Remote weather stations give farmers timely advice

February 4, 2009 6:05:45 PM PST
For apple growers like Abby Jacobson, making or losing money depends as much on what they don't do as what they do. So when data from Michigan State University's high-tech weather monitoring network helped her decide to skip four costly chemical sprayings this spring, she considered it an unqualified success.

"I think it's really positive for our industry and it really benefits our customers," said Jacobson, who co-owns Westview Orchards, about 25 miles north of Detroit, with sister Katrina Schumacher.

Technicians installed the station in March in an open field near fruit trees at the 188-acre orchard near Romeo. The station checks wind speed and direction, air temperature, humidity, precipitation, solar radiation, leaf wetness, and soil moisture and temperature at two depths.

A modem links the station - one of 57 statewide - to Verizon Communications Inc.'s broadband wireless network, which feeds the data every five minutes to Michigan State's Enviro-weather computer programs.

They, in turn, crunch the numbers and give farmers up-to-the-minute advice on when to plant; apply fertilizers, herbicides and insecticides; irrigate and harvest their crops. The information is instantly available free to farmers by logging in to Enviro-weather's Web site.

Washington State University operates its own network of 109 stations, and smaller systems are growing in Florida, Georgia, North Dakota, Pennsylvania and Utah.

Tech-savvy farmers are eager for the help that real-time weather data and analysis can provide them while they make decisions on pest control, disease control and water management, said Robert Krebs, operations manager for Washington State's AgWeatherNet system.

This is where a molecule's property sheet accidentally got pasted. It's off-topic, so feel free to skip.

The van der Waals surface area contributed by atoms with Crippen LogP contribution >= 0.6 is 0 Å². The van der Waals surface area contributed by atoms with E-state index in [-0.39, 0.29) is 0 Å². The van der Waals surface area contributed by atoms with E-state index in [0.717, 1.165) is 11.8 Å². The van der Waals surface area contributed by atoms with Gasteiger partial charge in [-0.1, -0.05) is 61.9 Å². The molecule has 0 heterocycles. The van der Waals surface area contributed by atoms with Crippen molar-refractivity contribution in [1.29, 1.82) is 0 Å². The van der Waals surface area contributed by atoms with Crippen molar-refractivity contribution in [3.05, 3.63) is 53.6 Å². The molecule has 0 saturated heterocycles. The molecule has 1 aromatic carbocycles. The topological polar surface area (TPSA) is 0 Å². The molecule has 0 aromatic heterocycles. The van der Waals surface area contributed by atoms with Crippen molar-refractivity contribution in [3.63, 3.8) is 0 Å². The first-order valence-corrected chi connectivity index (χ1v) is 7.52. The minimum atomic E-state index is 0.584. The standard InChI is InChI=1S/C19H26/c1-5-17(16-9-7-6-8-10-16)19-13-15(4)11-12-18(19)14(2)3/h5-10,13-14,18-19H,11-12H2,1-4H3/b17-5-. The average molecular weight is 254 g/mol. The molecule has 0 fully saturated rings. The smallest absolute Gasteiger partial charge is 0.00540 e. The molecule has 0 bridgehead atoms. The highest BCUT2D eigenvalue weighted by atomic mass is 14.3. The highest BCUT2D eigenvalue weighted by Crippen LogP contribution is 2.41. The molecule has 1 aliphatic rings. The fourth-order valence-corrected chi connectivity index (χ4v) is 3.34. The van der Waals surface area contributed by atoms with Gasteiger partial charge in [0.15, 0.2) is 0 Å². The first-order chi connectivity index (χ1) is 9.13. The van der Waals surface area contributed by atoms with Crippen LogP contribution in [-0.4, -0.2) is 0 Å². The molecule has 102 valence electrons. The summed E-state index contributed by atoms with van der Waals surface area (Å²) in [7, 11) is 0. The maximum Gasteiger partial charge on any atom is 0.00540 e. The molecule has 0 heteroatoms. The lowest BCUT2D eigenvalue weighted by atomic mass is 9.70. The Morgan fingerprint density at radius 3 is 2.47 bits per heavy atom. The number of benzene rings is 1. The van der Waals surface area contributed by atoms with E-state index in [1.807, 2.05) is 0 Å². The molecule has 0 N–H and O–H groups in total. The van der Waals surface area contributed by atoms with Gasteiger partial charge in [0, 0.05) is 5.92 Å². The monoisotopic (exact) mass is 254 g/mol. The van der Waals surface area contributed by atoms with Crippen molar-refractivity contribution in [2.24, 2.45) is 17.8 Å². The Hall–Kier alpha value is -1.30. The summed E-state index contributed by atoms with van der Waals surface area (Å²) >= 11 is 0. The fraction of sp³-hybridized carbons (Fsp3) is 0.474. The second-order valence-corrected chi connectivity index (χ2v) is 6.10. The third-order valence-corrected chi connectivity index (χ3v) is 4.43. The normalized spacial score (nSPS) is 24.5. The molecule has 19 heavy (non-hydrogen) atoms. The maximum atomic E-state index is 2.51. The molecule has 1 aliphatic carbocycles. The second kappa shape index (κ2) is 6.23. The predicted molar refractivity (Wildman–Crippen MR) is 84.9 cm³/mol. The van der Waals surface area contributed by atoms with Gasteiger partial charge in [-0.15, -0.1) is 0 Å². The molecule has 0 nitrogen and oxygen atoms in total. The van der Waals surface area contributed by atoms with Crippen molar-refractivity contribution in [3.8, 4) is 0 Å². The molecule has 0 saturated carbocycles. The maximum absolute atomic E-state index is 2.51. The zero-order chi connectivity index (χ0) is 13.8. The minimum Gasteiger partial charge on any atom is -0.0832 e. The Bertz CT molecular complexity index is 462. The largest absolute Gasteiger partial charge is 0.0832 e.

He said those who grow grapes and tree fruits find it particularly useful to know when it's safe to skip chemicals. "If you can avoid one spraying application, you've paid for that station," he said.

Enviro-weather operates with funds from a variety of public and private sources. Individual farmers or produce associations pay for the stations, which cost about $10,000 each to install, operate and maintain for three years.

The stations are remarkably self-sufficient, requiring biannual maintenance, plus occasional repairs for such hazards as severe weather and animals chewing through wires, said Steve Marquie, manager of field operations for Enviro-weather.

By the end of July, the network is adding five more stations across southern Michigan to test conditions for growing prairie grass and switch grass as biofuels, he said.

The synergy between agriculture and high-speed wireless communication amazes Verizon Wireless data sales manager Heidi Olesko.

"Who would have ever thought a farmer would be looking at a Web site to decide whether to grow corn or beans this year?" said Olesko, who worked with Michigan State to set up Enviro-weather.

Stations outside Verizon's service area are operated by Alltel Communications LLC and Thumb Wireless. Two years after Michigan State launched the weather network, many growers now see it as vital in making key management decisions, Marquie said.

"We hear time and time again: `We don't know what we'd do without you," he said.

Jacobson said she was a fan of Enviro-weather well before she got her own monitoring station, checking data from nearby counties and extrapolating her own conditions.

Now, she no longer has to guess. Relying on data from her station, she has been able to skip one spraying for the fungus that causes apple scab and three sprayings for fire blight, a bacterial condition that attacks apple and pear trees.

Not only does that put more money in Jacobson's bank account and save her time, it keeps dangerous chemicals out of the environment, she said.

"It's just a win-win situation for all of us," she said.